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Report calls for creation of 14 health units, out of the current 36

By Patrick Bales, The Orillia Packet & Times

Dr. Charles Gardner, medical officer of health for the Simcoe Muskoka District Health Unit, is shown in this file photo. (Mark Wanzel/Special to Postmedia Network)

Dr. Charles Gardner, medical officer of health for the Simcoe Muskoka District Health Unit, is shown in this file photo. (Mark Wanzel/Special to Postmedia Network)

Potential changes to 36 health units in the province as the local board concerned.

The Minister’s Expert Panel on Public Health released its report on Public Heath within an Integrated Health System in June and, over the summer, health units across Ontario have been going over the document, exploring its recommendations regarding organizational structures for public health in Ontario.

The report calls for creating 14 health units out of the current 36, seeking to link the health units with the Local Health Integration Networks (LHIN) by aligning with LHIN boundaries, and respecting municipal boundaries and relationships when possible.

If the report recommended just that, the Simcoe Muskoka District Health Unit would be on board.

But the health unit doesn’t seem to think that has happened here, so its board is less than impressed with what’s been presented.

“On the whole, the board was supportive of those intentions,” said Dr. Charles Gardner, medical officer of health with the local health unit. “But when they looked at the details, they felt, in a number of ways, the details did not conform with or support the intention.”

In particular, Gardner said, the new health unit jurisdictions do not align with municipal boundaries in a way that will allow the health units to continue to foster what he feels has been a successful relationship between boards of health and municipalities.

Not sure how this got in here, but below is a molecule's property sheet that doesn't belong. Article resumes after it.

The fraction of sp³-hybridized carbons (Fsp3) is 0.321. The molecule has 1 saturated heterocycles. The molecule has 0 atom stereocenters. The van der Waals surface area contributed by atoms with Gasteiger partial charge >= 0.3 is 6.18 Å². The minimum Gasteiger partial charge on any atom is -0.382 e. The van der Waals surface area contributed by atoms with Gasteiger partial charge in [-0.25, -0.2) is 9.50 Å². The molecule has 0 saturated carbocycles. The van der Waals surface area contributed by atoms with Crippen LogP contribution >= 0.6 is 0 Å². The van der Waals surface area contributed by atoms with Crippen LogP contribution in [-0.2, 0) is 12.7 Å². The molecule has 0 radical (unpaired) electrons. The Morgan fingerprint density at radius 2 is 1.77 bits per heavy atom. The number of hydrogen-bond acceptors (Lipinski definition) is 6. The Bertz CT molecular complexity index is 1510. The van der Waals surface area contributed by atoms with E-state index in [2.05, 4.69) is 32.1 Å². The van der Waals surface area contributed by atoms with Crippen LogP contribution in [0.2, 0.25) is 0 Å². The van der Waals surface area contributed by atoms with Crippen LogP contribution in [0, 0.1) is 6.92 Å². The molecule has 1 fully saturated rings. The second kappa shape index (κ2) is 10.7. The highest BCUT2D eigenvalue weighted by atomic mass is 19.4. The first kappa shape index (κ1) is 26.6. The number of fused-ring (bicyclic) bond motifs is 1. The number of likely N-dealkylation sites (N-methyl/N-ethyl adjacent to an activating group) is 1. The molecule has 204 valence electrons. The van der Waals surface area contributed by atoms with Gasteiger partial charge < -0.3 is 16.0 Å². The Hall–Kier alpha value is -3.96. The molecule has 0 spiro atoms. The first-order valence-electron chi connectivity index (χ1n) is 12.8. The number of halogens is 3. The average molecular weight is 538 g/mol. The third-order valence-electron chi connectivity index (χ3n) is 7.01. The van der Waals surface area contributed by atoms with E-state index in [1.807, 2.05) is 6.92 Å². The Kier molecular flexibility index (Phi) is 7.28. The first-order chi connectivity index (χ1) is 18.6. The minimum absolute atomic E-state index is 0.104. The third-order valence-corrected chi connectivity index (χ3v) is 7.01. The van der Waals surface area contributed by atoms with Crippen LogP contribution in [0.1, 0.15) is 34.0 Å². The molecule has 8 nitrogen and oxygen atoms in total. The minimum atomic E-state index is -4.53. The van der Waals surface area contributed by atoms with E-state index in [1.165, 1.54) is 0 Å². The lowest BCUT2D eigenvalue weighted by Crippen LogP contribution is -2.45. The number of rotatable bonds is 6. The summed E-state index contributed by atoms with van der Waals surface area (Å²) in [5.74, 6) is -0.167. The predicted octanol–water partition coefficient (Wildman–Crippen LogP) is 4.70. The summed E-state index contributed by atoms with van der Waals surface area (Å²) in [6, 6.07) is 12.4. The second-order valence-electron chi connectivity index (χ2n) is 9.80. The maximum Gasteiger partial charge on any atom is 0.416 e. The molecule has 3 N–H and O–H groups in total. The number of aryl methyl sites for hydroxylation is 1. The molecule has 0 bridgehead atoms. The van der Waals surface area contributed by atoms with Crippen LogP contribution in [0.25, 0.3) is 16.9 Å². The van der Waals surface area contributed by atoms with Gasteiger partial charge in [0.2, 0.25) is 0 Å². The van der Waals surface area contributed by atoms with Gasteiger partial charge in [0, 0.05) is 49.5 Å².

He pointed to the anti-tobacco ordinances that were passed by lower- and upper-tier municipalities in Ontario near the turn of the century. Those bylaws, which paved the way for the Smoke-Free Ontario Act, would not have been possible without strong working relationships between local governments and their community health units.

“Public health is all about protecting and promoting health and preventing disease for the entire community,” Gardner said. “One of our best ways of doing that is through promotion of health public policy; changes in the law, essentially.

“If we lose our alignment with municipal boundaries, it will greatly weaken our relationship with municipalities and greatly weaken our ability to do that kind of work.”

Gardner said it almost appears as if the panel is trading off a closer relationship between health boards and municipalities for closer ties between the boards and the greater health-care system. However, the boundaries recommended don’t align with the current LHIN structure, and changes to those boundaries are not discussed in the report.

Under the panel’s recommendations, the Simcoe Muskoka District Health Unit would merge with the western portion of the North Bay Parry Sound District Health Unit in what the panel refers to as North Simcoe Muskoka. The local health unit board feels the size proposed under some of these mergers is excessive but realizes it is not in the situation some of the other boards across the province are in. He pointed to the new South West region, which would encompass a swath of land stretching from Lake Erie to the west side of Georgian Bay, including cities such as London and Owen Sound, combining six health units.

“We would be actually lightly affected compared with most of the other proposed mergers across the province,” Gardner said. “The board actually didn’t take a perspective of focusing exclusively locally. They gave feedback about the whole.”

Following its meeting Sept. 20, the board sent a letter to the province regarding the recommendations in the report.

The province is taking feedback from boards of health until the end of October. 

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